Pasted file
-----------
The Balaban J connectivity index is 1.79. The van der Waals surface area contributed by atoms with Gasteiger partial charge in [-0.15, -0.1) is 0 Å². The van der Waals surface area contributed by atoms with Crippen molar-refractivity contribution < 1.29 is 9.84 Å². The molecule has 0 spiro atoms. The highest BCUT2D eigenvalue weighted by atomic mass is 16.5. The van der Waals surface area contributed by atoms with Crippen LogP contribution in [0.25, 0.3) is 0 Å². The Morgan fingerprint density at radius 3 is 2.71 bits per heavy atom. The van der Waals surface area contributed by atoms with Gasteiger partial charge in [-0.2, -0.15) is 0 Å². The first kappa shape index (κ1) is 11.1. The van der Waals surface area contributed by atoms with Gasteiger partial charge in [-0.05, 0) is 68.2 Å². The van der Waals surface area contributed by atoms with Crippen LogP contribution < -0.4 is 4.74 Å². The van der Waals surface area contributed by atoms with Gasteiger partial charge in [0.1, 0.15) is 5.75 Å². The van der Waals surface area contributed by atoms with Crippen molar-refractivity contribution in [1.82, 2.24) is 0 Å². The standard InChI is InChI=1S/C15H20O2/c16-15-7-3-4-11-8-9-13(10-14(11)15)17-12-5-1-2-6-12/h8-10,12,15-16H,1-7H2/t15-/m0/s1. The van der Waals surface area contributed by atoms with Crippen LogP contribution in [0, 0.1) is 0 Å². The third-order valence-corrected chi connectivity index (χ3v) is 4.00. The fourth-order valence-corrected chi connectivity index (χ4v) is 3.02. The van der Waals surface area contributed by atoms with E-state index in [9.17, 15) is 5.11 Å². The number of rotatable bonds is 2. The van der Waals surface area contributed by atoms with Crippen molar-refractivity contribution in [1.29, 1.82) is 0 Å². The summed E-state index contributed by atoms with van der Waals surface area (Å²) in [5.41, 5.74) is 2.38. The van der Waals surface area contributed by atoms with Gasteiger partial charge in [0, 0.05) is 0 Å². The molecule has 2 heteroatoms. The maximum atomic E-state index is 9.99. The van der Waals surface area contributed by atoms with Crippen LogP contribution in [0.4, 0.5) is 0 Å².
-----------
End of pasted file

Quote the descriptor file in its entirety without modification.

The Balaban J connectivity index is 1.79. The van der Waals surface area contributed by atoms with Gasteiger partial charge in [-0.15, -0.1) is 0 Å². The van der Waals surface area contributed by atoms with Crippen molar-refractivity contribution < 1.29 is 9.84 Å². The molecule has 0 spiro atoms. The highest BCUT2D eigenvalue weighted by atomic mass is 16.5. The van der Waals surface area contributed by atoms with Crippen LogP contribution in [0.25, 0.3) is 0 Å². The Morgan fingerprint density at radius 3 is 2.71 bits per heavy atom. The van der Waals surface area contributed by atoms with Gasteiger partial charge in [-0.2, -0.15) is 0 Å². The first kappa shape index (κ1) is 11.1. The van der Waals surface area contributed by atoms with Gasteiger partial charge in [-0.05, 0) is 68.2 Å². The van der Waals surface area contributed by atoms with Crippen LogP contribution < -0.4 is 4.74 Å². The van der Waals surface area contributed by atoms with Gasteiger partial charge in [0.1, 0.15) is 5.75 Å². The van der Waals surface area contributed by atoms with Crippen molar-refractivity contribution in [1.82, 2.24) is 0 Å². The standard InChI is InChI=1S/C15H20O2/c16-15-7-3-4-11-8-9-13(10-14(11)15)17-12-5-1-2-6-12/h8-10,12,15-16H,1-7H2/t15-/m0/s1. The van der Waals surface area contributed by atoms with Crippen LogP contribution in [0, 0.1) is 0 Å². The third-order valence-corrected chi connectivity index (χ3v) is 4.00. The fourth-order valence-corrected chi connectivity index (χ4v) is 3.02. The van der Waals surface area contributed by atoms with E-state index in [9.17, 15) is 5.11 Å². The number of rotatable bonds is 2. The van der Waals surface area contributed by atoms with Crippen molar-refractivity contribution in [1.29, 1.82) is 0 Å². The summed E-state index contributed by atoms with van der Waals surface area (Å²) in [5.41, 5.74) is 2.38. The van der Waals surface area contributed by atoms with Gasteiger partial charge in [0, 0.05) is 0 Å². The molecule has 2 heteroatoms. The maximum atomic E-state index is 9.99. The van der Waals surface area contributed by atoms with Crippen LogP contribution in [0.4, 0.5) is 0 Å².